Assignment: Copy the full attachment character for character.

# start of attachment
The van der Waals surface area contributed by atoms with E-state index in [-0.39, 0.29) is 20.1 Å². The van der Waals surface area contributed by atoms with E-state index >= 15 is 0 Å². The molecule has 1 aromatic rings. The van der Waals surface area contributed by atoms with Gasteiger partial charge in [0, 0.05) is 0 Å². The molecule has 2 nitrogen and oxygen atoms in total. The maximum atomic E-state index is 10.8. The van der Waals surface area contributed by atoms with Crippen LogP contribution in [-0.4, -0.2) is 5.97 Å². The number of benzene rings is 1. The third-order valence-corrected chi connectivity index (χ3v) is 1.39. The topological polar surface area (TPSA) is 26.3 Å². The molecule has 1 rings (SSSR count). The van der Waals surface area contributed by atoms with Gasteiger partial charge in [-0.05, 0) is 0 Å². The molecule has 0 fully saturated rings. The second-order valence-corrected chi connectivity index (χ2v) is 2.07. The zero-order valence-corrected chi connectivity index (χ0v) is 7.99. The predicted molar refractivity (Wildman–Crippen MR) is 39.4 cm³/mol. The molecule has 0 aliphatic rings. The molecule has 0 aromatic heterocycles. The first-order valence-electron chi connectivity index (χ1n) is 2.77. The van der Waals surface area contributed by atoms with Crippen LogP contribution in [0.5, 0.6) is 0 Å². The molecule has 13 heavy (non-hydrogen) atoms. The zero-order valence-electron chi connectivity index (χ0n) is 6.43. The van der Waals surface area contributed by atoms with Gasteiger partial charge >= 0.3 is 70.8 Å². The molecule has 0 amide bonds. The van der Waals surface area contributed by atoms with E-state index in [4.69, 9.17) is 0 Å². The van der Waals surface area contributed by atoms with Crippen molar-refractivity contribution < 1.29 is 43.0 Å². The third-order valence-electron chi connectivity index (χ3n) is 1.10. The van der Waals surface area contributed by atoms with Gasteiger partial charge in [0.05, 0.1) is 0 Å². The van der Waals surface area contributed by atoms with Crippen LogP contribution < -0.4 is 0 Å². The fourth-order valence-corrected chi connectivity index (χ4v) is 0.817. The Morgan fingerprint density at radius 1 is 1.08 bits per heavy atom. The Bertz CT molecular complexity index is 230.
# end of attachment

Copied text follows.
The van der Waals surface area contributed by atoms with E-state index in [-0.39, 0.29) is 20.1 Å². The van der Waals surface area contributed by atoms with E-state index >= 15 is 0 Å². The molecule has 1 aromatic rings. The van der Waals surface area contributed by atoms with Gasteiger partial charge in [0, 0.05) is 0 Å². The molecule has 2 nitrogen and oxygen atoms in total. The maximum atomic E-state index is 10.8. The van der Waals surface area contributed by atoms with Crippen LogP contribution in [-0.4, -0.2) is 5.97 Å². The number of benzene rings is 1. The third-order valence-corrected chi connectivity index (χ3v) is 1.39. The topological polar surface area (TPSA) is 26.3 Å². The molecule has 1 rings (SSSR count). The van der Waals surface area contributed by atoms with Gasteiger partial charge in [-0.05, 0) is 0 Å². The molecule has 0 fully saturated rings. The second-order valence-corrected chi connectivity index (χ2v) is 2.07. The zero-order valence-corrected chi connectivity index (χ0v) is 7.99. The predicted molar refractivity (Wildman–Crippen MR) is 39.4 cm³/mol. The molecule has 0 aliphatic rings. The molecule has 0 aromatic heterocycles. The first-order valence-electron chi connectivity index (χ1n) is 2.77. The van der Waals surface area contributed by atoms with Crippen LogP contribution in [0.5, 0.6) is 0 Å². The molecule has 13 heavy (non-hydrogen) atoms. The zero-order valence-electron chi connectivity index (χ0n) is 6.43. The van der Waals surface area contributed by atoms with Gasteiger partial charge >= 0.3 is 70.8 Å². The molecule has 0 amide bonds. The van der Waals surface area contributed by atoms with E-state index in [4.69, 9.17) is 0 Å². The van der Waals surface area contributed by atoms with Crippen molar-refractivity contribution < 1.29 is 43.0 Å². The third-order valence-electron chi connectivity index (χ3n) is 1.10. The van der Waals surface area contributed by atoms with Gasteiger partial charge in [0.05, 0.1) is 0 Å². The van der Waals surface area contributed by atoms with Crippen LogP contribution < -0.4 is 0 Å². The fourth-order valence-corrected chi connectivity index (χ4v) is 0.817. The Morgan fingerprint density at radius 1 is 1.08 bits per heavy atom. The Bertz CT molecular complexity index is 230.